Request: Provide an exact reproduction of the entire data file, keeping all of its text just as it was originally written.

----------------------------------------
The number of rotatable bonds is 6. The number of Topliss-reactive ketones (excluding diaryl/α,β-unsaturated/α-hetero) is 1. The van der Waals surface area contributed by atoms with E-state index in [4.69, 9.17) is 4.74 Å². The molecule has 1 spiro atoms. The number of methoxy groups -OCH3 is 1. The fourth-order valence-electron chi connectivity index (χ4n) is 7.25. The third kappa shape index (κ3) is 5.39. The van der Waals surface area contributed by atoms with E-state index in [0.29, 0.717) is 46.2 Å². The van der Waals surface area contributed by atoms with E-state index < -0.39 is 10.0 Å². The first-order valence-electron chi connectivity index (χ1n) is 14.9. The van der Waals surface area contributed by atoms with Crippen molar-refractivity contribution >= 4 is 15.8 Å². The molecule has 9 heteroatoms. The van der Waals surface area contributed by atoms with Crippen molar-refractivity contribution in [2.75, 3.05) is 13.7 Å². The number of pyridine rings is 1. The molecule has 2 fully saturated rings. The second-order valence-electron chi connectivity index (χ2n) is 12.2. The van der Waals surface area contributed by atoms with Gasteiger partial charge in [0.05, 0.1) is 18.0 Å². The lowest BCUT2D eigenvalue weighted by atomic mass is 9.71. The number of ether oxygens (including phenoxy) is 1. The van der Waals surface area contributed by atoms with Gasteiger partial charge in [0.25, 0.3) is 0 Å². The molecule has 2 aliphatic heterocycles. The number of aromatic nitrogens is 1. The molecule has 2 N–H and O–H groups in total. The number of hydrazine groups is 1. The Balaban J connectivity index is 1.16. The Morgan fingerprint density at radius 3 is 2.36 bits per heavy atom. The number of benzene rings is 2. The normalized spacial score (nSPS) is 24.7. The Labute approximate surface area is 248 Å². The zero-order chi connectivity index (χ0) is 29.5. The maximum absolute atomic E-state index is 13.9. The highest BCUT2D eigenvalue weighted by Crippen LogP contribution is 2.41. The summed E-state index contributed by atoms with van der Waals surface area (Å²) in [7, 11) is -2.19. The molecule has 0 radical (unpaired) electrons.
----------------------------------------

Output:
The number of rotatable bonds is 6. The number of Topliss-reactive ketones (excluding diaryl/α,β-unsaturated/α-hetero) is 1. The van der Waals surface area contributed by atoms with E-state index in [4.69, 9.17) is 4.74 Å². The molecule has 1 spiro atoms. The number of methoxy groups -OCH3 is 1. The fourth-order valence-electron chi connectivity index (χ4n) is 7.25. The third kappa shape index (κ3) is 5.39. The van der Waals surface area contributed by atoms with E-state index in [0.29, 0.717) is 46.2 Å². The van der Waals surface area contributed by atoms with E-state index < -0.39 is 10.0 Å². The first-order valence-electron chi connectivity index (χ1n) is 14.9. The van der Waals surface area contributed by atoms with Crippen molar-refractivity contribution >= 4 is 15.8 Å². The molecule has 9 heteroatoms. The van der Waals surface area contributed by atoms with Crippen molar-refractivity contribution in [2.75, 3.05) is 13.7 Å². The number of pyridine rings is 1. The molecule has 2 fully saturated rings. The second-order valence-electron chi connectivity index (χ2n) is 12.2. The van der Waals surface area contributed by atoms with Gasteiger partial charge in [0.05, 0.1) is 18.0 Å². The lowest BCUT2D eigenvalue weighted by atomic mass is 9.71. The number of ether oxygens (including phenoxy) is 1. The van der Waals surface area contributed by atoms with Gasteiger partial charge in [0.25, 0.3) is 0 Å². The molecule has 2 aliphatic heterocycles. The number of aromatic nitrogens is 1. The molecule has 2 N–H and O–H groups in total. The number of hydrazine groups is 1. The Balaban J connectivity index is 1.16. The Morgan fingerprint density at radius 3 is 2.36 bits per heavy atom. The number of benzene rings is 2. The normalized spacial score (nSPS) is 24.7. The Labute approximate surface area is 248 Å². The zero-order chi connectivity index (χ0) is 29.5. The maximum absolute atomic E-state index is 13.9. The highest BCUT2D eigenvalue weighted by Crippen LogP contribution is 2.41. The summed E-state index contributed by atoms with van der Waals surface area (Å²) in [7, 11) is -2.19. The molecule has 0 radical (unpaired) electrons.